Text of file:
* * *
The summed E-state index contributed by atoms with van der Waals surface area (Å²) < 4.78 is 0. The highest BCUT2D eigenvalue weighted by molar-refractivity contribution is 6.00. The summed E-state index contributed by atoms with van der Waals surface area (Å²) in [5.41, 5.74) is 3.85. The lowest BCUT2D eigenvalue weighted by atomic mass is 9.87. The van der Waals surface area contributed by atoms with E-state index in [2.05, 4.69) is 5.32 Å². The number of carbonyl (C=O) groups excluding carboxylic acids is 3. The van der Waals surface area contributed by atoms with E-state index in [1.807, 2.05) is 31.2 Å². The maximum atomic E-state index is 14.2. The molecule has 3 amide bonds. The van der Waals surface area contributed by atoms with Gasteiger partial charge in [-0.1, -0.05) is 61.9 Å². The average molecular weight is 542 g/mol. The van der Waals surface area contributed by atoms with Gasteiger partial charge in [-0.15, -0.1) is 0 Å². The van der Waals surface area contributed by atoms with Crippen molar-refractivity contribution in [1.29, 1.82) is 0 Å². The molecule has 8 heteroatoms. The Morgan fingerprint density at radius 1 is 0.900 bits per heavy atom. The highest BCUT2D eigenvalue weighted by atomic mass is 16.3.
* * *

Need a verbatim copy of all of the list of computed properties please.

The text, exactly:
The summed E-state index contributed by atoms with van der Waals surface area (Å²) < 4.78 is 0. The highest BCUT2D eigenvalue weighted by molar-refractivity contribution is 6.00. The summed E-state index contributed by atoms with van der Waals surface area (Å²) in [5.41, 5.74) is 3.85. The lowest BCUT2D eigenvalue weighted by atomic mass is 9.87. The van der Waals surface area contributed by atoms with E-state index in [2.05, 4.69) is 5.32 Å². The number of carbonyl (C=O) groups excluding carboxylic acids is 3. The van der Waals surface area contributed by atoms with E-state index in [1.807, 2.05) is 31.2 Å². The maximum atomic E-state index is 14.2. The molecule has 3 amide bonds. The van der Waals surface area contributed by atoms with Gasteiger partial charge in [-0.1, -0.05) is 61.9 Å². The average molecular weight is 542 g/mol. The van der Waals surface area contributed by atoms with Gasteiger partial charge in [-0.15, -0.1) is 0 Å². The van der Waals surface area contributed by atoms with Crippen molar-refractivity contribution in [1.29, 1.82) is 0 Å². The molecule has 8 heteroatoms. The Morgan fingerprint density at radius 1 is 0.900 bits per heavy atom. The highest BCUT2D eigenvalue weighted by atomic mass is 16.3.